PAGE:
Paul is a freelance journalist from Netherlands. This Dutch/Nigerian born guy is 43 years old and lived 20 years in downtown Amsterdam. He wrote those lines in 2007 during his trip from Prudhoe Bay to Ushuaïa.
Take time to take a look on his cool website and here is a small resume of his story.
" No doubt that I’m the slowest motorcycle traveler in the world. It’s not the bike that slows me down. The idea was to roar the Guzzi in one year from top (Prudhoe Bay, Alaska) to bottom (Ushuaia, Argentina).
It took me only 1.5 month to get from Prudhoe Bay to Tijuana in Mexico, a 13000 k’s ride on a 32 year old Moto Guzzi V7. I spent half a year in the republic of Mexico and saw most of the time nothing but beaches and empty beer bottles.
While playing with the waves in Puerto Escondido I decided to take as long as I need.
I’m not a biker I just love bikes, si señor. Didn’t ever bother to get my car drives license. Cars are for wankers. Besides, in a car you’re locked up, smelling your own farts. On a bike you leave the comfort zone."
The Moto Guzzi V7 :
In February 1967, SEIMM (Società Esercizio Industrie Moto Meccaniche), a state controlled receiver, took ownership of Moto Guzzi. The SEIMM oversight saw Moto Guzzi adapting to a cultural shift away from motorcycles to automobiles. The company focused on popular lightweight mopeds including the Dingo and Trotter — and the 125 cc Stornello motorcycle. Also during the SEIMM years Guzzi developed the 90° V twin engine, designed by Giulio Cesare Carcano, which would become iconic of Moto Guzzi.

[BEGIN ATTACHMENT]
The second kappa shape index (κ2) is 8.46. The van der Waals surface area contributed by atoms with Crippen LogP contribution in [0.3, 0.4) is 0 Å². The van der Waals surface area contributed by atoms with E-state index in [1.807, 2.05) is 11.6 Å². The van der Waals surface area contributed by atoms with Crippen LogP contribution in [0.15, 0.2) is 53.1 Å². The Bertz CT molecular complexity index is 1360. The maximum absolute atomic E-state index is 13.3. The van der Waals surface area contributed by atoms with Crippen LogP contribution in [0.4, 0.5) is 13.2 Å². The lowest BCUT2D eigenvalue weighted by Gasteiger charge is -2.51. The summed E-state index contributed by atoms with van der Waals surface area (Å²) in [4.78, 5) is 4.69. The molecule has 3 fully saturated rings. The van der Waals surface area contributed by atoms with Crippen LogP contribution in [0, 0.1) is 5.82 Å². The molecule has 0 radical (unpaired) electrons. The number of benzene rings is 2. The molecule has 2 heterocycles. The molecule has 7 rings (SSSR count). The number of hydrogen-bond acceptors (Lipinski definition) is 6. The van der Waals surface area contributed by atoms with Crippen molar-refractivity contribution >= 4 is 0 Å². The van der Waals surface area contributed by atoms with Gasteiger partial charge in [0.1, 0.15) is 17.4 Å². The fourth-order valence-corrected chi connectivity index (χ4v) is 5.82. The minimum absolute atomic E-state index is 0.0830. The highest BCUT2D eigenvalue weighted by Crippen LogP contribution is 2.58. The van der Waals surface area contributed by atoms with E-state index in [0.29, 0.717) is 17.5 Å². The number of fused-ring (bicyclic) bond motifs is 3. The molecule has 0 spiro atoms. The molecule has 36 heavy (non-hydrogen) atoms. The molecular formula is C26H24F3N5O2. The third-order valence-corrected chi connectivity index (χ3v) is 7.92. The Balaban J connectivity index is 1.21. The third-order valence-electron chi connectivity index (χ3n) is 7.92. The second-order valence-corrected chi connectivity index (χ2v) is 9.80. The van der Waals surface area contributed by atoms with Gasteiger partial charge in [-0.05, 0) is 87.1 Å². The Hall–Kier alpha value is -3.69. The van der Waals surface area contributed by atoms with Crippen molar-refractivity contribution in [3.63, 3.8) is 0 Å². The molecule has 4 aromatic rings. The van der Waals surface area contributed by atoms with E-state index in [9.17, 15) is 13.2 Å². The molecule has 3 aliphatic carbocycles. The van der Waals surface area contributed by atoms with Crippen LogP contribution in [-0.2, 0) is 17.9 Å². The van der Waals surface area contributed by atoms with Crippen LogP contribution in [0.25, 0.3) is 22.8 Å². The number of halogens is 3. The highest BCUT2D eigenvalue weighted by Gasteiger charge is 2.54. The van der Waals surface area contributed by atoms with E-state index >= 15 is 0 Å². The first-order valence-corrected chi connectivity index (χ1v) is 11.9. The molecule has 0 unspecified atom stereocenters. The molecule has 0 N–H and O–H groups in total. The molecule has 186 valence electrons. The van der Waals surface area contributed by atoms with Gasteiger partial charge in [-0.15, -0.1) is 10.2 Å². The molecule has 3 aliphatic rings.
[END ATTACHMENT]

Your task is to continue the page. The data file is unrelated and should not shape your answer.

Though Moto Guzzi has employed engines of myriad configurations, none has come to symbolize the company more than the air-cooled 90° V-twin with a longitudinal crankshaft orientation and the engine's transverse cylinder heads projecting prominently on either side of the bike. The original V-twin was designed in the early 1960s by engineer Giulio Cesare Carcano, designer of the DOHC V8 Grand Prix racer. The air-cooled, longitudinal crankshaft, transverse cylinder, pushrod V-twin began life with 700 cc displacement and 45 hp (34 kW) – designed to win a competition sponsored by the Italian government for a new police bike.
The sturdy shaft-drive, air-cooled V-twin won, giving Moto Guzzi renewed competitiveness. This 1967 Moto Guzzi V7 with the original Carcano engine has been continuously developed into the 1200 cc, 80 hp (60 kW) versions offered today (2006). Lino Tonti redesigned the motor for the 1971 Moto Guzzi V7 Sport. This engine is the basis of the currently used 750 cc, 1100 cc and 1200 cc Guzzi engines. Notably, the longitudinal crankshaft and orientation of the engine creates a slight gyroscope effect, with a slightly asymmetrical behavior in turns.
Thanks Dav for the info.